The table above depicts information about:

  • How much rent is affordable to retailers with $250,000, $300,000, $350,000, $400,000 and $450,000 in annual sales. You can do the calculations for higher annual sales
  • How many square feet of space this “rent money” can buy at various prices per square foot.

The table also shows how with increased rents more and more of a downtown’s most successful merchants cannot afford to occupy the amount of space they might even minimally need for their operations. Look at how quickly even “small” spaces in the 1,500 SF to 2,000 SF range become unaffordable. At $40/SF not even a retailer with sales of $450,000 can afford a 2,000 SF; at $50/SF even a 1,500 SF storefront becomes out of reach. Of course, for the $300,000 shopkeeper, that happened at lower rents: a 1,500 SF shop is unaffordable at rents of $31/SF and 2,000 SF at $22.50.

Affordable rents should be tied in with balloon leases, where rents increase at an agreed upon rate as the retailer’s sales grow. Some savvy downtown landlords are already using balloon leases.

To The Groaners. To the downtown managers and Main Street managers who groan that is impossible to deal with landlords:

  • Dealing with downtown landlords and doing it effectively is part of your job. If you are not doing it, start doing it. If you do not know how, learn how. If after all that you still can’t deal effectively with landlords, get another job.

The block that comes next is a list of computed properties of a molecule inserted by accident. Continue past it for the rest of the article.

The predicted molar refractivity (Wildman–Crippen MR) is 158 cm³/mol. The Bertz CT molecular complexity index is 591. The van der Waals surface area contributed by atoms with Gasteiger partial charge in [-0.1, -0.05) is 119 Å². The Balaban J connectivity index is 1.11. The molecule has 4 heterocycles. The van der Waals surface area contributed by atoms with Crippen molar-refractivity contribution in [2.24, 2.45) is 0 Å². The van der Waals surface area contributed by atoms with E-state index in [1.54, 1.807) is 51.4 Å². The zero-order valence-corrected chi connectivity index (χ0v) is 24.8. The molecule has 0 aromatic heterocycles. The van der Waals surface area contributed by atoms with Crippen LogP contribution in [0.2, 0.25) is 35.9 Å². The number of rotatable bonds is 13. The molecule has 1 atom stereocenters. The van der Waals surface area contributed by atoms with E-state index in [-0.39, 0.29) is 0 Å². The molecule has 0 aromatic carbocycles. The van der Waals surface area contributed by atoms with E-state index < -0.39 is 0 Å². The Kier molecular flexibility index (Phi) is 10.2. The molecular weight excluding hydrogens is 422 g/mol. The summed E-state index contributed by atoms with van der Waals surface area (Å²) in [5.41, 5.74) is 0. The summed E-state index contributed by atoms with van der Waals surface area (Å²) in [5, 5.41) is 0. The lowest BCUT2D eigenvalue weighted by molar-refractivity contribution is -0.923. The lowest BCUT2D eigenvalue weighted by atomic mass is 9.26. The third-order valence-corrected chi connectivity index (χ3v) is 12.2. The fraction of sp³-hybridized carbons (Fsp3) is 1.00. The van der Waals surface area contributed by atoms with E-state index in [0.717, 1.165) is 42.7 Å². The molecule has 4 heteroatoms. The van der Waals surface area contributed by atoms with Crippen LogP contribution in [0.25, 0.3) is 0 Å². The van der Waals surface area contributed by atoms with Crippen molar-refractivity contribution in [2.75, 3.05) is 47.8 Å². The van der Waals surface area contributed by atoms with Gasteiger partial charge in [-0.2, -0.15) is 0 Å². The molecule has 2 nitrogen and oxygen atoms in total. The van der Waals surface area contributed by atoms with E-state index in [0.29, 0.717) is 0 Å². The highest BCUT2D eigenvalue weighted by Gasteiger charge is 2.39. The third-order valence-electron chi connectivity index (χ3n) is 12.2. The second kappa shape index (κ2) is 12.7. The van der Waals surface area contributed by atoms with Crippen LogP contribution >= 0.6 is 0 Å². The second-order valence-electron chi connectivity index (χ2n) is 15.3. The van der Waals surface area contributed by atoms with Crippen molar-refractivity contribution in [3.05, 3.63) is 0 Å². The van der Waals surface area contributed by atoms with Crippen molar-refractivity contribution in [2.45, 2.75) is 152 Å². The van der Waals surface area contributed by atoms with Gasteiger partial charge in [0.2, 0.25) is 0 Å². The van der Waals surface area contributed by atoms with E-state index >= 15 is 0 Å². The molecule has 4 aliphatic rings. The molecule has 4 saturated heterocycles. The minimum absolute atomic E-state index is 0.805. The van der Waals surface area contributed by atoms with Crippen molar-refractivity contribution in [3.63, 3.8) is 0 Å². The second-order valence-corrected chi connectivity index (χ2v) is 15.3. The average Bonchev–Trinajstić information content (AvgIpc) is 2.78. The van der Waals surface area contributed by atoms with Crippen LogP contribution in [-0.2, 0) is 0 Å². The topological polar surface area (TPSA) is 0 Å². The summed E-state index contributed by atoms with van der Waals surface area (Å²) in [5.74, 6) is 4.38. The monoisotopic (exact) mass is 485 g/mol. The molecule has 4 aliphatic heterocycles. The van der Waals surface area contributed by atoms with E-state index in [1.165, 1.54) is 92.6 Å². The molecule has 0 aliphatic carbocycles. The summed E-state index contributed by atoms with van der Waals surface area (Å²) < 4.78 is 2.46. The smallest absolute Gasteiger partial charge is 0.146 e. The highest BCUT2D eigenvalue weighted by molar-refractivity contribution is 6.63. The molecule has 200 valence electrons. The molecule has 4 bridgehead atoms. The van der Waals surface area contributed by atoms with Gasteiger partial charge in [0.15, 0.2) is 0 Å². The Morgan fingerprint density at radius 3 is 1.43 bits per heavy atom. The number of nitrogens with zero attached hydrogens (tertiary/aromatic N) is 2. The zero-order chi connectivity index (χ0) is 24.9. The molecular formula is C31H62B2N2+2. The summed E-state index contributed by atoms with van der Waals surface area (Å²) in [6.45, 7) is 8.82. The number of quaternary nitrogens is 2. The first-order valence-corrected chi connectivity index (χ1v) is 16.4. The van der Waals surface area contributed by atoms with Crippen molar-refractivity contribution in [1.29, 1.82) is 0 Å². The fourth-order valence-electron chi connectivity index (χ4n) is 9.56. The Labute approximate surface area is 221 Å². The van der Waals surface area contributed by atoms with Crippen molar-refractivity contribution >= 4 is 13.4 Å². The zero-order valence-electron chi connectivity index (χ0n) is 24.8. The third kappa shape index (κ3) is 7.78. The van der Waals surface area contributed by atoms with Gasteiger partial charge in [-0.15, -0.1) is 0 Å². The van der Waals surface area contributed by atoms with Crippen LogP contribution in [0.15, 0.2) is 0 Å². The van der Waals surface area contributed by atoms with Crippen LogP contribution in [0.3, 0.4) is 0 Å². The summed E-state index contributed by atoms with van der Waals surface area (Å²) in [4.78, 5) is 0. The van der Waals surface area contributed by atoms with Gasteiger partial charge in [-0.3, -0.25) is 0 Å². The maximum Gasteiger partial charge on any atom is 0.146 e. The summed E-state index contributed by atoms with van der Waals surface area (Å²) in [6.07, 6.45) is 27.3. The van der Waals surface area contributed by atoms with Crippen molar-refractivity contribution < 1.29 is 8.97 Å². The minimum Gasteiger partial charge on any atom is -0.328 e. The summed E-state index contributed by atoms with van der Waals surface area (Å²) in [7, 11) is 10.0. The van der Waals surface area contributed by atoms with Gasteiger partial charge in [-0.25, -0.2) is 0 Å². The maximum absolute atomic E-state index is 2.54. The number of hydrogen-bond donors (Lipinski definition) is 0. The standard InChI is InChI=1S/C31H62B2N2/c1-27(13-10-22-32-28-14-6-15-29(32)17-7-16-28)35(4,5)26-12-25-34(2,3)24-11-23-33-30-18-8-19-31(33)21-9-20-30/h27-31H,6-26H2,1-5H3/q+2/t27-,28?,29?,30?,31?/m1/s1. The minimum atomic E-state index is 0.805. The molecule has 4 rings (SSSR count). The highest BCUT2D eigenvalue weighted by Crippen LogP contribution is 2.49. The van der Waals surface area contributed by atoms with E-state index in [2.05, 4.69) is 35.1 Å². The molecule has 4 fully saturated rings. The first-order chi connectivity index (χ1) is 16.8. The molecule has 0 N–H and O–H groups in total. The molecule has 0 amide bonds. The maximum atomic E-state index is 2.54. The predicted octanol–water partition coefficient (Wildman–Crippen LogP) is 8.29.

• Every occupation has jerks; but they also often have a lot of reasonable, effective and even innovative people. This applies to landlords, too.
  • Find the landlords you can work with to implement an affordable rents program, then use them as a model to recruit others
  • One thing is certain: if you do not try, nothing will happen.

To landlords and developers who groan that they need high incomes from their new and expensively constructed retail spaces to pay off their loans:

  • You are big boys, you like to brag that you are big boys, so act like big boys
  • You either goofed in your calculations or you really did not understand that in most downtown mixed use projects outside of places like Manhattan and downtown Chicago, etc., the residential and office rents, probably for some time, will have to subsidize the retail spaces. This is especially true of unproven, revitalizing downtown locations
  • Given the current economic conditions your options are really either affordable rents that will diminish your losses or long-term vacancies and continued lack of retail rental revenues

To landlords who believe they should get market rate rents as defined by the highest asking rents they’ve heard about in the district:

  • Your unaffordable rents are likely to produce vacancies, because so few accomplished retailers would be interested, or perpetual churn, because you are likely to attract inept or schlocky merchants who are prone to failing or disappearing
  • This will affect the resale value of your property and this is not a great time for any commercial property
  • Have you really calculated the difference between the income that an affordable rent will yield and the zero dollars you will likely reap from the months your stores stay vacant because you want higher rents?
N. David Milder